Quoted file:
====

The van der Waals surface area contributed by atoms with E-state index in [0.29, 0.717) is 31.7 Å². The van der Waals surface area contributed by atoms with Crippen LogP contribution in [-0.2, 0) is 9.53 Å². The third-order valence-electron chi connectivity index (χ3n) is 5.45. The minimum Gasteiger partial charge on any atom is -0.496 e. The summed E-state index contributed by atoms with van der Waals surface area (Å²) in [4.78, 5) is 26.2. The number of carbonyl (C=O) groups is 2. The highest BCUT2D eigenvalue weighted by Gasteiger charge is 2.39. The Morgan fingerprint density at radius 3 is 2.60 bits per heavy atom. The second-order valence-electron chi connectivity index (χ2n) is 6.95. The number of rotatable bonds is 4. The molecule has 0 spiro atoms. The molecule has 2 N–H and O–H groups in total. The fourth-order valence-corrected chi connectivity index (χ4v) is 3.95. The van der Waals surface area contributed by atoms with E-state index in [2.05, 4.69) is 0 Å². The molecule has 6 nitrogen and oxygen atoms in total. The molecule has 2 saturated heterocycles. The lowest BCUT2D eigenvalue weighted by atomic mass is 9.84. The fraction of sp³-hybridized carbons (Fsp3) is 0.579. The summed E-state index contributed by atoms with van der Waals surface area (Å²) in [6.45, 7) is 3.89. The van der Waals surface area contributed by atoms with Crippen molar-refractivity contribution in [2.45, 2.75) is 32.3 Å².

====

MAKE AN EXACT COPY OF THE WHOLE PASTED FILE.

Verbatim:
The van der Waals surface area contributed by atoms with E-state index in [0.29, 0.717) is 31.7 Å². The van der Waals surface area contributed by atoms with Crippen LogP contribution in [-0.2, 0) is 9.53 Å². The third-order valence-electron chi connectivity index (χ3n) is 5.45. The minimum Gasteiger partial charge on any atom is -0.496 e. The summed E-state index contributed by atoms with van der Waals surface area (Å²) in [4.78, 5) is 26.2. The number of carbonyl (C=O) groups is 2. The highest BCUT2D eigenvalue weighted by Gasteiger charge is 2.39. The Morgan fingerprint density at radius 3 is 2.60 bits per heavy atom. The second-order valence-electron chi connectivity index (χ2n) is 6.95. The number of rotatable bonds is 4. The molecule has 0 spiro atoms. The molecule has 2 N–H and O–H groups in total. The fourth-order valence-corrected chi connectivity index (χ4v) is 3.95. The van der Waals surface area contributed by atoms with E-state index in [2.05, 4.69) is 0 Å². The molecule has 6 nitrogen and oxygen atoms in total. The molecule has 2 saturated heterocycles. The lowest BCUT2D eigenvalue weighted by atomic mass is 9.84. The fraction of sp³-hybridized carbons (Fsp3) is 0.579. The summed E-state index contributed by atoms with van der Waals surface area (Å²) in [6.45, 7) is 3.89. The van der Waals surface area contributed by atoms with Crippen molar-refractivity contribution in [2.45, 2.75) is 32.3 Å².